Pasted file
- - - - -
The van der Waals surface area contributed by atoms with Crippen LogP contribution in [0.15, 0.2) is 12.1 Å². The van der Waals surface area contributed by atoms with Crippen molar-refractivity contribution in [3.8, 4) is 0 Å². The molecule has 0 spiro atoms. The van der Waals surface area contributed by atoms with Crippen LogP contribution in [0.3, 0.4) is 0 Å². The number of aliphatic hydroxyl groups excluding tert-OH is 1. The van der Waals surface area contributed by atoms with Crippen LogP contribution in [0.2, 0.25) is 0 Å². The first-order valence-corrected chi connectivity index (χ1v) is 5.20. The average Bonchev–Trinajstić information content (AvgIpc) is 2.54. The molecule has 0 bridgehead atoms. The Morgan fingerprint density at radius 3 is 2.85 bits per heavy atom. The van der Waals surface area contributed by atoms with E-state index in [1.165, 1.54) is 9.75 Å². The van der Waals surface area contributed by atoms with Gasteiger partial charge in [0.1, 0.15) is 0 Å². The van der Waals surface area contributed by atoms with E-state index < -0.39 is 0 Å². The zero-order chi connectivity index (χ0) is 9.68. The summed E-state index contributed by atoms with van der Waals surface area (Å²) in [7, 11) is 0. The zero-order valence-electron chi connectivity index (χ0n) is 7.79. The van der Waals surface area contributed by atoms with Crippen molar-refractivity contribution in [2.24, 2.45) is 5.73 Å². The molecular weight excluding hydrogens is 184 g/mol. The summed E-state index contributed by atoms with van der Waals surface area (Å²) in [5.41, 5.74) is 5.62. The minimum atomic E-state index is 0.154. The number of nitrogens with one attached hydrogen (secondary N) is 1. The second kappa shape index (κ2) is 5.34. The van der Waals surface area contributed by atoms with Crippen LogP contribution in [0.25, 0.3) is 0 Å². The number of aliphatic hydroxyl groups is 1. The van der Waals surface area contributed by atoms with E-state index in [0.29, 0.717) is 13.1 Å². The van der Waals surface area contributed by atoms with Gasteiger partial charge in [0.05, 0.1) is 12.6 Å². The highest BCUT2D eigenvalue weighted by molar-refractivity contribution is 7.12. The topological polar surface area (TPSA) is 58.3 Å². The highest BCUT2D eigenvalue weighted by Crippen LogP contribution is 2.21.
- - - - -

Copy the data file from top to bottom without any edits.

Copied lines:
The van der Waals surface area contributed by atoms with Crippen LogP contribution in [0.15, 0.2) is 12.1 Å². The van der Waals surface area contributed by atoms with Crippen molar-refractivity contribution in [3.8, 4) is 0 Å². The molecule has 0 spiro atoms. The van der Waals surface area contributed by atoms with Crippen LogP contribution in [0.3, 0.4) is 0 Å². The number of aliphatic hydroxyl groups excluding tert-OH is 1. The van der Waals surface area contributed by atoms with Crippen LogP contribution in [0.2, 0.25) is 0 Å². The first-order valence-corrected chi connectivity index (χ1v) is 5.20. The average Bonchev–Trinajstić information content (AvgIpc) is 2.54. The molecule has 0 bridgehead atoms. The Morgan fingerprint density at radius 3 is 2.85 bits per heavy atom. The van der Waals surface area contributed by atoms with E-state index in [1.165, 1.54) is 9.75 Å². The van der Waals surface area contributed by atoms with Gasteiger partial charge in [0.1, 0.15) is 0 Å². The van der Waals surface area contributed by atoms with E-state index < -0.39 is 0 Å². The zero-order chi connectivity index (χ0) is 9.68. The summed E-state index contributed by atoms with van der Waals surface area (Å²) in [7, 11) is 0. The zero-order valence-electron chi connectivity index (χ0n) is 7.79. The van der Waals surface area contributed by atoms with Crippen molar-refractivity contribution in [2.24, 2.45) is 5.73 Å². The molecular weight excluding hydrogens is 184 g/mol. The summed E-state index contributed by atoms with van der Waals surface area (Å²) in [5.41, 5.74) is 5.62. The minimum atomic E-state index is 0.154. The number of nitrogens with one attached hydrogen (secondary N) is 1. The second kappa shape index (κ2) is 5.34. The van der Waals surface area contributed by atoms with Crippen LogP contribution in [0.25, 0.3) is 0 Å². The number of aliphatic hydroxyl groups is 1. The van der Waals surface area contributed by atoms with E-state index in [0.29, 0.717) is 13.1 Å². The van der Waals surface area contributed by atoms with Gasteiger partial charge in [0.05, 0.1) is 12.6 Å². The highest BCUT2D eigenvalue weighted by molar-refractivity contribution is 7.12. The topological polar surface area (TPSA) is 58.3 Å². The highest BCUT2D eigenvalue weighted by Crippen LogP contribution is 2.21.